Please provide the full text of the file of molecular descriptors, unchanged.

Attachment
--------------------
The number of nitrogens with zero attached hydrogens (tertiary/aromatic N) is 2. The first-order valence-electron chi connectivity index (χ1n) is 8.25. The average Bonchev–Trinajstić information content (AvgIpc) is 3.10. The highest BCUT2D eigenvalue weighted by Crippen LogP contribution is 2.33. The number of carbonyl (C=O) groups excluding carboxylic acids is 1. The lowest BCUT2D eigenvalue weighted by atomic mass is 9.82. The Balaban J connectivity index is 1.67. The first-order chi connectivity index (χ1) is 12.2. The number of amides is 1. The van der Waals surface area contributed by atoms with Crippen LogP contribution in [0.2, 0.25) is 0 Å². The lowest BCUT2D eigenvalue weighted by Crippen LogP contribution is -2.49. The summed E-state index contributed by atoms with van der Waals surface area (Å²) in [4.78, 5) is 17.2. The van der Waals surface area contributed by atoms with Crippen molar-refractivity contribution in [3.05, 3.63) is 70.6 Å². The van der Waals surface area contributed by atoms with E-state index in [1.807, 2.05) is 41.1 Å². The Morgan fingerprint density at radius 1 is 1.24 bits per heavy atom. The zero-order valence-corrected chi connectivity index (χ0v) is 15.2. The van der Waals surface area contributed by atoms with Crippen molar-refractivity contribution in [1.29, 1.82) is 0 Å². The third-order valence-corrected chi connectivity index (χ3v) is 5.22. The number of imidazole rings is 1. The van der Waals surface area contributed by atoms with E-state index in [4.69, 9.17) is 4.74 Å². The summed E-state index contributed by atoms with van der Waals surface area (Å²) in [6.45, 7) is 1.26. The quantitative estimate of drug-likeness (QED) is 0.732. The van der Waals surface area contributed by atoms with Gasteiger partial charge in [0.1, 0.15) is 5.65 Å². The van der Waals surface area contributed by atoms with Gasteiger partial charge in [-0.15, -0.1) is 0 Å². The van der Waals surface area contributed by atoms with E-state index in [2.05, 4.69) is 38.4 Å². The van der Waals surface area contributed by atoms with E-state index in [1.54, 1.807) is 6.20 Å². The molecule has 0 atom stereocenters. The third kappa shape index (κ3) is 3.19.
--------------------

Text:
The number of nitrogens with zero attached hydrogens (tertiary/aromatic N) is 2. The first-order valence-electron chi connectivity index (χ1n) is 8.25. The average Bonchev–Trinajstić information content (AvgIpc) is 3.10. The highest BCUT2D eigenvalue weighted by Crippen LogP contribution is 2.33. The number of carbonyl (C=O) groups excluding carboxylic acids is 1. The lowest BCUT2D eigenvalue weighted by atomic mass is 9.82. The Balaban J connectivity index is 1.67. The first-order chi connectivity index (χ1) is 12.2. The number of amides is 1. The van der Waals surface area contributed by atoms with Crippen LogP contribution in [0.2, 0.25) is 0 Å². The lowest BCUT2D eigenvalue weighted by Crippen LogP contribution is -2.49. The summed E-state index contributed by atoms with van der Waals surface area (Å²) in [4.78, 5) is 17.2. The van der Waals surface area contributed by atoms with Crippen molar-refractivity contribution in [3.05, 3.63) is 70.6 Å². The van der Waals surface area contributed by atoms with E-state index in [1.807, 2.05) is 41.1 Å². The Morgan fingerprint density at radius 1 is 1.24 bits per heavy atom. The zero-order valence-corrected chi connectivity index (χ0v) is 15.2. The van der Waals surface area contributed by atoms with Crippen molar-refractivity contribution in [1.29, 1.82) is 0 Å². The third-order valence-corrected chi connectivity index (χ3v) is 5.22. The number of imidazole rings is 1. The van der Waals surface area contributed by atoms with E-state index in [4.69, 9.17) is 4.74 Å². The summed E-state index contributed by atoms with van der Waals surface area (Å²) in [6.45, 7) is 1.26. The quantitative estimate of drug-likeness (QED) is 0.732. The van der Waals surface area contributed by atoms with Gasteiger partial charge in [0.1, 0.15) is 5.65 Å². The van der Waals surface area contributed by atoms with Gasteiger partial charge in [-0.15, -0.1) is 0 Å². The van der Waals surface area contributed by atoms with E-state index in [2.05, 4.69) is 38.4 Å². The van der Waals surface area contributed by atoms with E-state index in [1.54, 1.807) is 6.20 Å². The molecule has 0 atom stereocenters. The third kappa shape index (κ3) is 3.19.